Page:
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Mental Health Guide

Panic Disorder

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What is it?

Panic disorder is a condition characterized by repeated, unpredictable panic attacks that can cause feelings of impending death, heart attack-like symptoms, and a disconnection from reality. People having panic attacks often experience palpitations, shortness of breath, dizziness, among other physical symptoms, and an intense urge to flee the situation. The condition is rare in childhood, but often manifests in adolescence, when a teenager might make repeated trips to doctors and the emergency room before the psychiatric disorder is diagnosed. Attacks can happen at any time and may be triggered by a variety of cues; a key feature of panic disorder is that fear of an attack can trigger a fresh one.  For this reason, many kids with panic disorder avoid the locations of previous episodes and other places where help would not be available or escape would be difficult—ie enclosed or crowded places.  Cars, tunnels, bridges, and subways can all be worrying to a child with panic disorder. Some kids with the disorder will avoid leaving the house alone; extreme cases may even become housebound.

What to look for

Panic disorder is characterized by the occurrence of panic attacks and deep distress about their possible return. These events are extremely stressful and frightening both for the person having the attack and those watching it happen. Should your child experience these events, she may describe heart attack-like symptoms, a sudden and overwhelming fear of death or losing control, a feeling that the world is unreal, and an intense desire to flee, as well as physical symptoms such as dizziness, nausea, sweating, and shortness of breath, among others.  After an attack, which usually peaks within 10 minutes, children may be left with an intense fear of another attack. This can lead to avoidance of situations or activities she thinks might trigger another one, which in severe cases may limit her functioning.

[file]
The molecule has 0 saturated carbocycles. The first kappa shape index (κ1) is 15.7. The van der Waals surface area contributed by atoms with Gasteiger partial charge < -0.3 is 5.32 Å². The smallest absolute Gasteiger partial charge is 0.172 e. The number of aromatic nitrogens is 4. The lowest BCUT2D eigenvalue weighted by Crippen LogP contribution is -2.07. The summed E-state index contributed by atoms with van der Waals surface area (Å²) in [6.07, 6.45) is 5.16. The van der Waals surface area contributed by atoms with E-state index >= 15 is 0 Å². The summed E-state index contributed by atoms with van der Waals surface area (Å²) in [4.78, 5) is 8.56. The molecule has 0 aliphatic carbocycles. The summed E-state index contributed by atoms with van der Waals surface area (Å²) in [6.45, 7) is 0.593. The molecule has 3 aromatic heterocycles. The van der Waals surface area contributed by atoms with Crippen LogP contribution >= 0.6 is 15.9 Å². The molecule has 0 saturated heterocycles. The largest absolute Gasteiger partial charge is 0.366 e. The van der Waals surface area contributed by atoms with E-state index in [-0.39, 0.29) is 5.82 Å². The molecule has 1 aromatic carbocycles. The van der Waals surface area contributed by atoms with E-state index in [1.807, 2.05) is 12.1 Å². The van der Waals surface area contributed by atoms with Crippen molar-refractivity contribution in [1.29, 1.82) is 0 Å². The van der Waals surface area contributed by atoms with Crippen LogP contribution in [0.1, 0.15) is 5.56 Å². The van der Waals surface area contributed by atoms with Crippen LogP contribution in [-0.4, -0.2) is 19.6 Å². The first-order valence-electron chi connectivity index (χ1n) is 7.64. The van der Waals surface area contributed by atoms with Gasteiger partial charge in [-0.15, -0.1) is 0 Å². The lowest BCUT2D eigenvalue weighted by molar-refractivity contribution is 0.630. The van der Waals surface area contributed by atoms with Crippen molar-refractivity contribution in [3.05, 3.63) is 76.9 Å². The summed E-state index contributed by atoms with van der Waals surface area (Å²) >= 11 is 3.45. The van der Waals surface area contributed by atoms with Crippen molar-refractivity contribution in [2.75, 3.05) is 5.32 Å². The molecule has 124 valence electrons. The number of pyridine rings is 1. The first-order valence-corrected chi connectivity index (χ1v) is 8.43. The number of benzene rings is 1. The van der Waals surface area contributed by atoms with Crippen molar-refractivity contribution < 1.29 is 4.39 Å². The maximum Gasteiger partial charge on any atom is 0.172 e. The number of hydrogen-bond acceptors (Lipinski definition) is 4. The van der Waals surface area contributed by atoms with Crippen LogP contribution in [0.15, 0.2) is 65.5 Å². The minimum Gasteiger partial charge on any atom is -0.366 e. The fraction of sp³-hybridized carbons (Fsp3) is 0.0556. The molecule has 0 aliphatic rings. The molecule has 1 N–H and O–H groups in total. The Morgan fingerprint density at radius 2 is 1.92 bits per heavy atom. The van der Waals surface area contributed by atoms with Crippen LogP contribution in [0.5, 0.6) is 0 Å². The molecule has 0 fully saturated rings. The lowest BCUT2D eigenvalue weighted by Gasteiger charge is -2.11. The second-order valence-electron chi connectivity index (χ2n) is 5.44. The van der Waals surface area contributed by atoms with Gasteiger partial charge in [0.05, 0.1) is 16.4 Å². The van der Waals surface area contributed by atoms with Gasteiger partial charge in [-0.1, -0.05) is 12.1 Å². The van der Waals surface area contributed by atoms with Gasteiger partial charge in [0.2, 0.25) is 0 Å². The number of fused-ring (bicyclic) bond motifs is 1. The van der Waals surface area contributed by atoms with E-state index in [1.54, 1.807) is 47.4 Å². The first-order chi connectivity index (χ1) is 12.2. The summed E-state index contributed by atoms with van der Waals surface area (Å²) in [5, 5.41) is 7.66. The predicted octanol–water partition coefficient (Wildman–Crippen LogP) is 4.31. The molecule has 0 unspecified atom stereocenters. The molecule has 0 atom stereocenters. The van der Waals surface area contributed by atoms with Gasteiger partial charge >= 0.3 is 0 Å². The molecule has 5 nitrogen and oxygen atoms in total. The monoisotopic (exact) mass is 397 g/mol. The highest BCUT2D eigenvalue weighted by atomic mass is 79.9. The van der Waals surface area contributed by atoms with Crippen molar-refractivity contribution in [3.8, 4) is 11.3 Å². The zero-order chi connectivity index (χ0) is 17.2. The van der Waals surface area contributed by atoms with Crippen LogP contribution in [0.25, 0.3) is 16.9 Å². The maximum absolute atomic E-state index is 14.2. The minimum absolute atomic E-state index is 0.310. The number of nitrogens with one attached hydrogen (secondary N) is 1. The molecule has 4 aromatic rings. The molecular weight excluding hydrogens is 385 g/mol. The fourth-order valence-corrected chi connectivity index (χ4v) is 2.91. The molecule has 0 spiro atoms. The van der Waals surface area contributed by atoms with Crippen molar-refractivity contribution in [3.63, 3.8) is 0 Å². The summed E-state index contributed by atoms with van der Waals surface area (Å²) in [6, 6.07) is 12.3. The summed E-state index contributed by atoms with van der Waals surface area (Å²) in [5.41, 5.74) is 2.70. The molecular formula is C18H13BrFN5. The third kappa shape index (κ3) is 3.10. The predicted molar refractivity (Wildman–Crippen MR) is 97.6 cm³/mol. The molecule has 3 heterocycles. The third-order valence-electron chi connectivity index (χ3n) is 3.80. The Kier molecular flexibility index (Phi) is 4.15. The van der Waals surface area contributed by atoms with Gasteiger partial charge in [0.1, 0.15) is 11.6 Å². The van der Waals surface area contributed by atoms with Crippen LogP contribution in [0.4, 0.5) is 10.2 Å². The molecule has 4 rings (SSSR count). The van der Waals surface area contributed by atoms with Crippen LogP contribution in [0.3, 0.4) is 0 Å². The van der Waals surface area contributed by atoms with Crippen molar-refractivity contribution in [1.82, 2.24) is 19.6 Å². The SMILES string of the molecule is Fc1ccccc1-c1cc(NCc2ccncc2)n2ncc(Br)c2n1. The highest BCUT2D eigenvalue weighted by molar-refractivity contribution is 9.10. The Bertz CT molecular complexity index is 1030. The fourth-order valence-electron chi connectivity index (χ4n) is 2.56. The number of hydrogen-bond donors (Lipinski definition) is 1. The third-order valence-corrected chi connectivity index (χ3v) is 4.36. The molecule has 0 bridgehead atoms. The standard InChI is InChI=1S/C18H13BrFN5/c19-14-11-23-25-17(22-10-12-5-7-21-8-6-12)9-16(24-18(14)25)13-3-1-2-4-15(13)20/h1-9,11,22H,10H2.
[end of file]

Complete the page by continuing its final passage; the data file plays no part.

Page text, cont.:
Risk Factors

A family history of anxiety disorders, bipolar disorder, and/or depression is a risk factor for the development of panic disorder. Respiratory problems like asthma also confer a risk, as does a history of panic-like episodes that don't meet the criteria for a panic attack.


A diagnosis of panic disorder often occurs only after medical explanations for signs and symptoms, as well as other psychiatric disorders—including OCD and PTSD—are exhausted. A professional will diagnose panic disorder if attacks are recurrent, and unexpected, and if one attack is followed in the ensuing months by other signs including: a preoccupation with the possibility of further attacks; fear of the effects of an attack, including the feeling of having a heart attack or “going crazy;” and a considerable change from normal behavior following the attacks, such as avoiding places associated with them.


Treatment for panic disorder is often very successful and usually consists of a pharmacological and psychotherapeutic component.


Psychotherapy:  A clinician will likely start cognitive behavioral therapy to begin reducing negative, avoidance-based behavior patterns. Another common form of treatment is exposure therapy, which counteracts anticipatory anxiety through gradual exposure to situations that are associated with attacks.


Pharmacological: Various classes of drugs may be prescribed to treat the effects of panic attacks, starting with antidepressants, which have proven effective. Benzodiazepines (Xanax, among others) are also used, though these drugs carry a risk of dependence.

Other disorders to look out for

People with panic disorder are also at risk for substance abuse, as well as depression.

Frequently Asked Questions
Will my child grow out of it?
Many people will have a single panic attack at some point in their life and never have another. But if the attacks continue, developing into panic disorder, they are more likely to become more frequent, and the child’s movements and activities to become more restricted as a result. Panic disorder does not get worse before it gets better—it just gets worse.
Is it dangerous?
Panic attacks themselves are not dangerous or life threatening, though they might feel that way to a child, and fear of them can severely affect her quality of life. The attacks are simply the body’s natural fight or flight response triggered at an inappropriate time. Attacks differ from other panic reactions since there is no sudden rise of stress hormones.
Do drugs help?
Yes. Some antidepressants also have anti-anxiety properties, and can be used to eliminate the reoccurrence of attacks. Many cases can be treated with medication and support. Sedatives in the benzodiazepene family work very quickly to counter symptoms of a panic attack, though they are more habit-forming than other drugs. Often, just having a pill available helps a person deal with her anxiety.
What causes it?
Experts are unsure about the root causes of panic disorder—there may be a genetic component, but stress and life changes have also been implicated in the onset of the disorder.
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